Trucking news and briefs for Friday, March 6, 2020:
Court denies Rhode Island DOT petition to rehear truck tolls case
In another small victory for opponents of trucks-only tolls, the U.S. Court of Appeals for the First District has denied a petition from the Rhode Island Department of Transportation for a rehearing of the case over tolls, which will keep the case under federal jurisdiction.
A judge ruled in December that ruled that the American Trucking Associations’ lawsuit over the tolls could be heard in a federal court. RIDOT challenged that ruling in January to try to keep the case in state courts.
A district court ruled in March 2019 that Rhode Island’s tolls were considered taxes under the Tax Injunction Act, which says federal courts do not have jurisdiction over state taxes. ATA’s lawsuit argues that the tolls discriminate against interstate trucking companies and are unconstitutional because they “impede the flow of interstate commerce.”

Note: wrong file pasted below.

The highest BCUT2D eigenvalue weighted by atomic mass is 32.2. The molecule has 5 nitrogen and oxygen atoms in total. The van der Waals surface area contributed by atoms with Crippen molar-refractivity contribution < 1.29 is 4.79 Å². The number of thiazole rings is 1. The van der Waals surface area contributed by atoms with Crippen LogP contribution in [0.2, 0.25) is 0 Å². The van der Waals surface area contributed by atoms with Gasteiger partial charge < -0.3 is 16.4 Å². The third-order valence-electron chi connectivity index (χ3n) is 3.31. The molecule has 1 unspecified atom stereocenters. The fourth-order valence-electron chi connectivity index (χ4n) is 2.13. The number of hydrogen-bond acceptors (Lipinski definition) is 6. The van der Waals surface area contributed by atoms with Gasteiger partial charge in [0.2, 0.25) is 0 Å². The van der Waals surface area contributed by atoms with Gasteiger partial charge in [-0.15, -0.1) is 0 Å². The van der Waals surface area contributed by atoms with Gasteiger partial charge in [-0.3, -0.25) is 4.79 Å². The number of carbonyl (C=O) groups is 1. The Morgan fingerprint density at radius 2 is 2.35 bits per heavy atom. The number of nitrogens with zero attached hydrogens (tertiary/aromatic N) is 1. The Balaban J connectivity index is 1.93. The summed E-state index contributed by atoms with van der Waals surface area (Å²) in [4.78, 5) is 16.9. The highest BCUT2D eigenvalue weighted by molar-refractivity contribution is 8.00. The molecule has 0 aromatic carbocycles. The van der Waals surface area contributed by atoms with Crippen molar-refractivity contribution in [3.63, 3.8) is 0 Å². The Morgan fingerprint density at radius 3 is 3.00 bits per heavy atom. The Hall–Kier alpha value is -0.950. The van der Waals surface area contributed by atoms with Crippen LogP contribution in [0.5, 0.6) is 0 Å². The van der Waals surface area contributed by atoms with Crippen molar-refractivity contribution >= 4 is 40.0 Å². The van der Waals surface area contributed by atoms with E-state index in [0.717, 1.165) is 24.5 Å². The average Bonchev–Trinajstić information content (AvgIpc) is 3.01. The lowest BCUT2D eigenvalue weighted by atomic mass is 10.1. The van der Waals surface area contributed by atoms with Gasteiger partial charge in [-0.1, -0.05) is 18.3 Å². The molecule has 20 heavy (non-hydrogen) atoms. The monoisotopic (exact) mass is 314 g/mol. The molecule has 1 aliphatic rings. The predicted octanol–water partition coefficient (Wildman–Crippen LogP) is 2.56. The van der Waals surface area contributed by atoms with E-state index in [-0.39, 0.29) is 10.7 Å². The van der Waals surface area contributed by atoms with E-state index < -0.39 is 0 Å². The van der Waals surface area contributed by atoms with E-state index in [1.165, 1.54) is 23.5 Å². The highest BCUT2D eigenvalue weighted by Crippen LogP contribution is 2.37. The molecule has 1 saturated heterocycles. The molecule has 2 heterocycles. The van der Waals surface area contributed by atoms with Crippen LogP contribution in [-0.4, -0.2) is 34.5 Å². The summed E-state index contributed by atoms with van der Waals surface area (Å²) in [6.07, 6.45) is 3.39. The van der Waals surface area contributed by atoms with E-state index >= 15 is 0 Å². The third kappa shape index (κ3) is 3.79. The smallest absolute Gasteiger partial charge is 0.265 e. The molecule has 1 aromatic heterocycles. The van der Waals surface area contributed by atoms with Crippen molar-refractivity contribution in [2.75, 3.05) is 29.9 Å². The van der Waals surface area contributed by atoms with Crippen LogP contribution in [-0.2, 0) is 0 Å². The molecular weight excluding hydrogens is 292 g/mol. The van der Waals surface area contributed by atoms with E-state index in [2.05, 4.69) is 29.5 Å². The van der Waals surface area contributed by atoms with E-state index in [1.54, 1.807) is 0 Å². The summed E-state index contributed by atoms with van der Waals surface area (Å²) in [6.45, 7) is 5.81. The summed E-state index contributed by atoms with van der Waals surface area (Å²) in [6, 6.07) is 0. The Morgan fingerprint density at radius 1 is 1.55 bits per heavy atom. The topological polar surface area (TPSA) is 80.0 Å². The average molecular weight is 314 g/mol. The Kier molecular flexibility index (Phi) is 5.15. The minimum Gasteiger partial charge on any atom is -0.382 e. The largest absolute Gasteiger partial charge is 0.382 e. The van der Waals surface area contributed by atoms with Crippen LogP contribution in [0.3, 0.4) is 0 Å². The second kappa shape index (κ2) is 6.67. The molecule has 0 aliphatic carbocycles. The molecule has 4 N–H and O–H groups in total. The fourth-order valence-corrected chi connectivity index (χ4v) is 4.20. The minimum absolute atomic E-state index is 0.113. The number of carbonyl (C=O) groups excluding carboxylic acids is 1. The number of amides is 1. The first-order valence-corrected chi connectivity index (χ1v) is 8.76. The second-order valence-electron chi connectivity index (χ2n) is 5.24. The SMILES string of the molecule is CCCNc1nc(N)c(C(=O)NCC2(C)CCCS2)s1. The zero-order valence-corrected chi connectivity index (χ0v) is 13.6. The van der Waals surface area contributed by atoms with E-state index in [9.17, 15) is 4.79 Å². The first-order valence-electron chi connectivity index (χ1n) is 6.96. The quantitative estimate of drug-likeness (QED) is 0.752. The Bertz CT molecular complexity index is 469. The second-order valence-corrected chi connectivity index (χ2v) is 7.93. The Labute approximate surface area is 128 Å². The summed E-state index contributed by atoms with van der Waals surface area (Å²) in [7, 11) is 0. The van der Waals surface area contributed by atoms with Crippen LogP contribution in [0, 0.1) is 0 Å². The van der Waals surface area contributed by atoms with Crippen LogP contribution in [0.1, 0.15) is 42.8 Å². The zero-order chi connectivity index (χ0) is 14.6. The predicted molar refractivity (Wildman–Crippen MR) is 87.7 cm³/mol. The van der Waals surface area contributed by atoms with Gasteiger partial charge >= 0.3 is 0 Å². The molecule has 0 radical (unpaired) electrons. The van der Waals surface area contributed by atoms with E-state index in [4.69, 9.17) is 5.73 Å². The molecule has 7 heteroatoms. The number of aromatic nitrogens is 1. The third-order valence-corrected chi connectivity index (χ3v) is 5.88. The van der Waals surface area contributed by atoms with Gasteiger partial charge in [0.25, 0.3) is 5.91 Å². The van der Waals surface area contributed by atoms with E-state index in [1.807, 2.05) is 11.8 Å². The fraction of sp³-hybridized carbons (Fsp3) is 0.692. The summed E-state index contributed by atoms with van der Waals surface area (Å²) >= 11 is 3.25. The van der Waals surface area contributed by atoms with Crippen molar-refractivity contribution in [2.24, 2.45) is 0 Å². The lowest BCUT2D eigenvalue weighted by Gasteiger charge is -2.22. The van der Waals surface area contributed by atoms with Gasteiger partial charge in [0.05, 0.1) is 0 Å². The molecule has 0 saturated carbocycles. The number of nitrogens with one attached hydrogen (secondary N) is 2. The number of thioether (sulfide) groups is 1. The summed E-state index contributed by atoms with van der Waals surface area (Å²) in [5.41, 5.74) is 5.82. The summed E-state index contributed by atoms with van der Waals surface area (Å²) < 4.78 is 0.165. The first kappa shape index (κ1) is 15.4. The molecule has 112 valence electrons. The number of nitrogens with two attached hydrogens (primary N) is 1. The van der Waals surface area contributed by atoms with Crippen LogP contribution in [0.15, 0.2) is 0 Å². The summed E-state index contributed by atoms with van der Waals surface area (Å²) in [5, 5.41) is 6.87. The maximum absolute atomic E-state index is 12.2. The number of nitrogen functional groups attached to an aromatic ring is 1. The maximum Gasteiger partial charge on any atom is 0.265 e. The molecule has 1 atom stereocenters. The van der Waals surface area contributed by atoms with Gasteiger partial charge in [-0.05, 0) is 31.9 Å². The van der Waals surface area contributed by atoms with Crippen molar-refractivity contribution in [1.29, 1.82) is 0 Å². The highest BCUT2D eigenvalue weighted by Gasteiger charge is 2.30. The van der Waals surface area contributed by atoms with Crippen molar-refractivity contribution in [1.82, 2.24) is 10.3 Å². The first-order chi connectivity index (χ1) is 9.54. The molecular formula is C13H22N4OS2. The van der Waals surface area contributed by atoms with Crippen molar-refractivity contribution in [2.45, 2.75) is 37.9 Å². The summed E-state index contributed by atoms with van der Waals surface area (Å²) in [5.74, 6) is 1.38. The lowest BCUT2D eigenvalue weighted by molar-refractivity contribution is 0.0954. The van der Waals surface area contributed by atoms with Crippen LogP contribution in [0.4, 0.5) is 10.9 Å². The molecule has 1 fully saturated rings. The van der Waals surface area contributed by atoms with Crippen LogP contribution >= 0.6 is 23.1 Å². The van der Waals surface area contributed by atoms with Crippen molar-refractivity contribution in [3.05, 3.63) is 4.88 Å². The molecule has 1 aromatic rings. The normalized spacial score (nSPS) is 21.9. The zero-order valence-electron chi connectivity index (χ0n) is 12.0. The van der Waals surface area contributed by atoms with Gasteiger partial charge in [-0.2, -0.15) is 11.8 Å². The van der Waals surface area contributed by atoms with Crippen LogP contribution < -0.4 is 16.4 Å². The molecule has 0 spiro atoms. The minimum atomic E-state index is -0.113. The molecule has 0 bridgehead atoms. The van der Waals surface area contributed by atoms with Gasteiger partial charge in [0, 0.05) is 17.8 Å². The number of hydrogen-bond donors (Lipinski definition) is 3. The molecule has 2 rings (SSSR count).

The case will now proceed in U.S. district court unless Rhode Island decides to appeal further to the Supreme Court.
Motion picture haulers seek waiver from Drug/Alcohol Clearinghouse regs
A group representing carriers that provide transportation services to and from theatrical, commercial, television and motion picture production sites is petitioning the Federal Motor Carrier Safety Administration for relief from the CLD Drug and Alcohol Clearinghouse rule.
Motion Picture Compliance Solutions requests that its member companies not be required to conduct a full query of the clearinghouse when hiring a driver, but instead conduct limited queries before one of its member companies hires a driver for a project.
MPCS says if the limited query indicates that information about the driver exists in the clearinghouse, the driver would not be allowed to perform safety-sensitive functions unless and until a full query shows the driver isn’t prohibited from driving a truck. MPCS serves as a consortium for its members.
FMCSA is seeking public comment on the request, which can be made here for 30 days.